Oregon Supreme Court to lower court: Vacate ruling or present new argument

Coronavirus

Baker County Circuit Court's May 18 order in jeopardy

Kate Brown (KOIN)

PORTLAND, Ore. (KOIN) — The Baker County Circuit Court was issued an alternative writ of mandamus by the state Supreme Court Saturday, marking a turning point in the case of Elkhorn v. Brown.

The alternative writ of mandamus means the lower court has two options moving forward: It can either vacate its May 18 order, which would essentially nullify the lawsuit; or, it can present a case for why it should not vacate the order.

Read the ruling at the bottom of this article

Baker County, Oregon (Graphic from Ballotpedia, May 2020)

With Saturday’s move, the Baker County Circuit Court has until 5 p.m. on Tuesday, May 26 to decide.

A rural judge’s order that had tossed out statewide coronavirus restrictions imposed by Gov. Kate Brown was halted within hours by the Oregon Supreme Court.

Baker County Circuit Judge Matthew Shirtcliff had ruled that Brown erred by not seeking the Legislature’s approval to extend the stay-at-home orders beyond a 28-day limit.

The lower court judge had issued his opinion in response to a lawsuit filed earlier this month by 10 churches around Oregon that argued the state’s social-distancing directives were unconstitutional.

Attorney’s statement

After the Oregon Supreme Court issued the Alternative Writ of Mandamus, Kevin Mannix, the attorney for 11 intervenors in the case and supporter of Judge Shirtcliff’s preliminary injunction, released a statement Saturday evening:

“We want everyone to be socially responsible and to be careful about what they do in order to deal with the coronavirus pandemic. We recognize that there are standard laws on the books that allow public health authorities to take reasonable steps to deal with this pandemic, including the issuance of guidelines. However, the Oregon laws do not allow the Governor to order activities or prohibit activities under the threat of criminal prosecution once 28 days have passed after her declaration of a public health emergency.”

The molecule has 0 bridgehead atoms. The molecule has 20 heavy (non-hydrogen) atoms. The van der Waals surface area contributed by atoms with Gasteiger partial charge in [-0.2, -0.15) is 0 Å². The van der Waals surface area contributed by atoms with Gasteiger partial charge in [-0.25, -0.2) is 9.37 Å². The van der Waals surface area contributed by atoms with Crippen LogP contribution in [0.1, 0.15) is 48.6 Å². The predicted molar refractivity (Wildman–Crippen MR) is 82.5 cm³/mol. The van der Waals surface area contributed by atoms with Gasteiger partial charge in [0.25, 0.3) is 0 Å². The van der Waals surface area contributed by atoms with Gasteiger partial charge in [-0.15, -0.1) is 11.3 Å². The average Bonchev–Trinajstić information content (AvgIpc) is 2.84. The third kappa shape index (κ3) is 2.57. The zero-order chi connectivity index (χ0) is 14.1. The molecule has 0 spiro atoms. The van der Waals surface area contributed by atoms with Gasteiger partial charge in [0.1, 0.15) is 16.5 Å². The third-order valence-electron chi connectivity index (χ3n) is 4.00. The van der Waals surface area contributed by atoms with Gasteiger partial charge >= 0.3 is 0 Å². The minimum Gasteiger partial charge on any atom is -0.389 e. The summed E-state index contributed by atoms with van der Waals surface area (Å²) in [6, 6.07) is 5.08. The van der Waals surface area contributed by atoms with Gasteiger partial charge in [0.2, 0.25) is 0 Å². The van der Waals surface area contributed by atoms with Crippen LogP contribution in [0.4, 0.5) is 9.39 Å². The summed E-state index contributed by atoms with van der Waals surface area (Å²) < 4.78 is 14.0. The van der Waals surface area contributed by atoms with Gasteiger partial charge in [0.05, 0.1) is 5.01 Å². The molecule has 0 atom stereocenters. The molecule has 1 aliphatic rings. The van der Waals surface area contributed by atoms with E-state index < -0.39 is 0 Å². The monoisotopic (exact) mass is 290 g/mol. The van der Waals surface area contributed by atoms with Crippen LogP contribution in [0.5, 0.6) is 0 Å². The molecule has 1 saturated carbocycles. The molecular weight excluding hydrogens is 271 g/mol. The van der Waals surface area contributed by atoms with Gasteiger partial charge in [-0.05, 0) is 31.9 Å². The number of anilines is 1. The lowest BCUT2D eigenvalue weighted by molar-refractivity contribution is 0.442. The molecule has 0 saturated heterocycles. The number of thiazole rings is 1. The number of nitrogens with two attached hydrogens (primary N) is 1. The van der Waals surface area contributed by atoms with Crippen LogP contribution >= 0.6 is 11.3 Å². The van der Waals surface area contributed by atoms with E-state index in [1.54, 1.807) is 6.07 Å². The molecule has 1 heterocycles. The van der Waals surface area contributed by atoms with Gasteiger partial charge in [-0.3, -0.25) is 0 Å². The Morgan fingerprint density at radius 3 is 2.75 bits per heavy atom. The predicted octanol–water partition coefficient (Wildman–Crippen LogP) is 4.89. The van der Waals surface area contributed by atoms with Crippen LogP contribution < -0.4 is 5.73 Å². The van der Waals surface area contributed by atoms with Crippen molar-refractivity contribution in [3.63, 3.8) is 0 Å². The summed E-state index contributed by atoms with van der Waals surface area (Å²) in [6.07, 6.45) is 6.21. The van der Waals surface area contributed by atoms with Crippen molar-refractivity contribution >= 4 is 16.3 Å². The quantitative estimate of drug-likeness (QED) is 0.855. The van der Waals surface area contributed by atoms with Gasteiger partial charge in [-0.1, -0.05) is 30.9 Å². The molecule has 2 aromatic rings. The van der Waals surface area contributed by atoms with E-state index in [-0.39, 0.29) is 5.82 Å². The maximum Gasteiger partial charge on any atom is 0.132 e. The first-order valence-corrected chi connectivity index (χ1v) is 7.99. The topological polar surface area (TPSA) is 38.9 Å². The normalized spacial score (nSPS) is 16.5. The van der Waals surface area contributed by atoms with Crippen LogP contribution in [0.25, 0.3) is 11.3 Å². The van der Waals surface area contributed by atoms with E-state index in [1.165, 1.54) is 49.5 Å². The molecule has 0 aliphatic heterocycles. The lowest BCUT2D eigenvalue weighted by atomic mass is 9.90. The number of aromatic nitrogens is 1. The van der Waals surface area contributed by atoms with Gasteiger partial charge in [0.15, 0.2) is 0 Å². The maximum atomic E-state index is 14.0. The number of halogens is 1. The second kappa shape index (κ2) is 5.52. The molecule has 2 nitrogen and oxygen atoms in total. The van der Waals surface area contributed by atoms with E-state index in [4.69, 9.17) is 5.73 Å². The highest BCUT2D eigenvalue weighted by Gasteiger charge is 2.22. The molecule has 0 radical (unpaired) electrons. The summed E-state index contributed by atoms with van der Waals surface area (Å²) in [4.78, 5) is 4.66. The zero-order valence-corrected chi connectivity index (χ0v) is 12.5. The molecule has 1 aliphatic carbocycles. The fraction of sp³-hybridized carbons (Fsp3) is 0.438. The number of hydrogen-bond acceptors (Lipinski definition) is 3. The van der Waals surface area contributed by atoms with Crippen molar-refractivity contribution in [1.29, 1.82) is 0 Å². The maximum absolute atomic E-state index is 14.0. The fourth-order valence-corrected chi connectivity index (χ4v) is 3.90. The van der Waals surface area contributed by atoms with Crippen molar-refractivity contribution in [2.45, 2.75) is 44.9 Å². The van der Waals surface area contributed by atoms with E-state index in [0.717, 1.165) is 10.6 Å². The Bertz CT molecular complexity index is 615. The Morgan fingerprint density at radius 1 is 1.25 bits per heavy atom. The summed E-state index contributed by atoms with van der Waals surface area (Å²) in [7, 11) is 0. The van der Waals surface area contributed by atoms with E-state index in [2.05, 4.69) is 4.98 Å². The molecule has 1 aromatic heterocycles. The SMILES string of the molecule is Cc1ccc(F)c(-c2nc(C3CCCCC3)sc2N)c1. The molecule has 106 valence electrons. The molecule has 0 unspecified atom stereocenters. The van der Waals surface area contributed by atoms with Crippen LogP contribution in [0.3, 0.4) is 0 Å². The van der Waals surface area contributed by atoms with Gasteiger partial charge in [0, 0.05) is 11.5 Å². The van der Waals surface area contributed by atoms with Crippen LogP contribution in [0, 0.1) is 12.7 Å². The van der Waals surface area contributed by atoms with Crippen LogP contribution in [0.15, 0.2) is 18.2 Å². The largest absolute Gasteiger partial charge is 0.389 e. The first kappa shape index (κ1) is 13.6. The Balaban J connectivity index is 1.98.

“The solution for the Governor, if she believes that she should maintain extraordinary powers, such as locking down businesses and restricting religious worship, is to convene the Legislature in a Special Session and to ask that laws be enacted establishing such authority.”

“The Supreme Court Alternative Writ of Mandamus is a middle ground chosen by the Court. The Court could have denied the State’s petition, which would put the preliminary injunction back in place. The Court did not do so. The Court could have issued A Peremptory Writ of Mandamus, ordering Circuit Court to vacant [sic] the preliminary injunction. It did not do so. Instead, the Supreme Court issued an Alternative Writ of Mandamus, which keeps the case in play.

The Oregon Supreme Court Justices: (Standing L-R) Justice Rebecca A. Duncan, Justice Adrienne Nelson, and Justice Christopher L. Garrett. (Seated L-R) Justice Thomas A. Balmer, Chief Justice Martha L. Walters, Justice Lynn Nakamoto, and Justice Meagan A. Flynn (Oregon Judicial Branch website, May 2020)

Read the alternative writ of mandamus:

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